Tuesday, December 23, 2008

Library Kid Lit: 2 of 3

The Librarian of Basra by Jeanette Winter

Subtitled A True Story from Iraq, this picture book recounts the amazing story of one librarian's attempt to save her library's collection from the ravages of war.

Alia Muhammad Bake, the librarian of Basra, is worried because she fears that her library's collection will soon become a casualty of war. She begs the governor for permission to move the books to a safer place, but he refuses. So every night she secretly fills her car with books and takes them home for safekeeping. When war reaches the city she enlists the help of the restaurant owner next door. Together, with other local people, they sneak the library's books into the restaurant. The library burns to the ground, but the books remain safely hidden. When the war moves to another location, all thirty thousand books are secretly removed to private homes until some future day when peace will return and a new library can be built.

This story is very sparely written. We don't know who is fighting or what they're fighting about. Or why the governor refuses to let Alia move the books to safer place. War is portrayed merely as a force, a roaming "beast." Politics as such don't really come into the story.

The focus of the narrative is the preservation of the books, some new -- some very old, which as a collection is "more precious . . . than mountains of gold." Although The Librarian of Basra will not be noted for its literary style, the rescue of the Basra's Central Library by Alia Muhammad Baker will inspire every bibliophile.


Anonymous said...

She seems to be immensely popular in England--the new Enid Blyton--but I've nver read any of her books.

Catholic Bibliophagist said...

And I didn't know who Enid Blyton was, so I looked her up in Wikipedia. Interesting. None of the titles rang a bell for me, but as I scrolled through the article a pictured book cover for The Three Golliwogs looked slightly familiar though I don't recall reading it. Perhaps it was one of those book titles that I always noticed when I was a child but never checked out. (That was certainly the case with Lewis's Narnia books. I never read them as when I was young because I thought the titles were too, too silly.)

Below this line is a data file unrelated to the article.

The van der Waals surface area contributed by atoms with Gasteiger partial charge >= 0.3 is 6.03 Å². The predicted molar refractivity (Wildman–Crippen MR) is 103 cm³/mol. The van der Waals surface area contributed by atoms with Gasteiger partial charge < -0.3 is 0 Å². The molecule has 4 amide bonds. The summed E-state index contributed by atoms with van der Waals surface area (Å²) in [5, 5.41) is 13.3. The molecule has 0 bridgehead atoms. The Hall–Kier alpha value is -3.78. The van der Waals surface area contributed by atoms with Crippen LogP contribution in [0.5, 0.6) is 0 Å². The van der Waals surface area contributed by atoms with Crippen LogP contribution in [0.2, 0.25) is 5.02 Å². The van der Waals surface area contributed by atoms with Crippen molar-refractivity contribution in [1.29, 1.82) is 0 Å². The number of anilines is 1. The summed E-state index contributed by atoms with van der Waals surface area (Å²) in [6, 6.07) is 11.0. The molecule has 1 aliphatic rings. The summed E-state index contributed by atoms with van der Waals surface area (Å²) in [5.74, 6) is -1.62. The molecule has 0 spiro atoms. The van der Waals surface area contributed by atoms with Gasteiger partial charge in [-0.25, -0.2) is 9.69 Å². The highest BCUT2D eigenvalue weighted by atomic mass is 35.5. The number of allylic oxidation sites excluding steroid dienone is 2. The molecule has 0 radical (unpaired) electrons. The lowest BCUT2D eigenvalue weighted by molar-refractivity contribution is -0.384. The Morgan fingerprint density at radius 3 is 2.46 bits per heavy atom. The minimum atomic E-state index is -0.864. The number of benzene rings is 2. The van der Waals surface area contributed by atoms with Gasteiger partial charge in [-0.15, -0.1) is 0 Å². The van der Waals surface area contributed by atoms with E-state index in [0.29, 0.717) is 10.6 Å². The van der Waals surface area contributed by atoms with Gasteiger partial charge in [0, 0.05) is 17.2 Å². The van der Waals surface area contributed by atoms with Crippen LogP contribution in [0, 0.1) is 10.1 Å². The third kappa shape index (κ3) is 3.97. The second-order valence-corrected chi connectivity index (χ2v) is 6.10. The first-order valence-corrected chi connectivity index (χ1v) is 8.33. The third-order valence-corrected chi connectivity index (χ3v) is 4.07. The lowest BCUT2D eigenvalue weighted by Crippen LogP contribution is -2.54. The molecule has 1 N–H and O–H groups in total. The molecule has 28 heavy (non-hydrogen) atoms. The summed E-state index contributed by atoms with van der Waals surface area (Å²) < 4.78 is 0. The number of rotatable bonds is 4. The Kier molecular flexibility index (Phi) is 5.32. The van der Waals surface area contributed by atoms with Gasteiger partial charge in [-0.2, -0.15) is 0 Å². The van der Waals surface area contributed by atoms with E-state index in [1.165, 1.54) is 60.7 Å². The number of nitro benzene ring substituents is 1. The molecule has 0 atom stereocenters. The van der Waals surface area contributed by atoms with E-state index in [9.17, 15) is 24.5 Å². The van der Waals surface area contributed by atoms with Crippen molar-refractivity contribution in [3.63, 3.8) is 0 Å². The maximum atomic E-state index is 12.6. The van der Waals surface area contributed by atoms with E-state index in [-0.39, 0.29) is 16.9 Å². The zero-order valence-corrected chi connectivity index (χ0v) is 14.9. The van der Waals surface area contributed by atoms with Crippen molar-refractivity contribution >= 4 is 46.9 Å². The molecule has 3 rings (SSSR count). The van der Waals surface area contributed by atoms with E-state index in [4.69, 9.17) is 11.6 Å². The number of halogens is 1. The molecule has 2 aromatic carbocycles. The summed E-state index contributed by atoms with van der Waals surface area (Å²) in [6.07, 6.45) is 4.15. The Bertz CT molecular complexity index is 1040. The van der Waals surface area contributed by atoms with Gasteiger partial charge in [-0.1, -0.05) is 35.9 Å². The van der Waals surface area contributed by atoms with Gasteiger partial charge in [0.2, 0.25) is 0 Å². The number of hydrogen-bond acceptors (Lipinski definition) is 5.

I was interested to read about how the author was later criticized for dated attitudes towards foreigners and gender roles. From the article it sounds like her books didn't have much literary merit, but I can see why children must have loved her books since they had two of the most popular elements in kid lit: children having adventures independent of adults, and children outwitting adults.

Dreamer said...

Hey Bibliophagist!!
well, just wanna wish you Merry Christmas!!
i have been following you for quite some time already, just in case you haven't noticed. and i did notice that you write good posts. interesting with beautiful flow of language. the books you recommended are terrific as well! and you didn't know who Enid Blyton was?? my, my, she was almost every child's hero!! i have a small collection of her books (she wrote thousands, i think) and still keep them well, although i'm a litle bit too old for them now.

continue writing!! i love your blog and style. and i have lots of questions to ask you about, too. maybe some other time. and again, wish you a MOST HAPPY CHRISTMAS DAY!!


Catholic Bibliophagist said...

Thank you, Dreamer!

Telling me that you read my blog is probably the best Christmas present anyone could give me because it lets me know that I'm not just talking to myself in an empty room.

I too have lots of books that I still keep and reread even though I'm "too old" for them. Have you ever read any books by Arthur Ransome? If you liked Enid Blyton's books, I'm sure you'd like his. The first one is "Swallows and Amazons."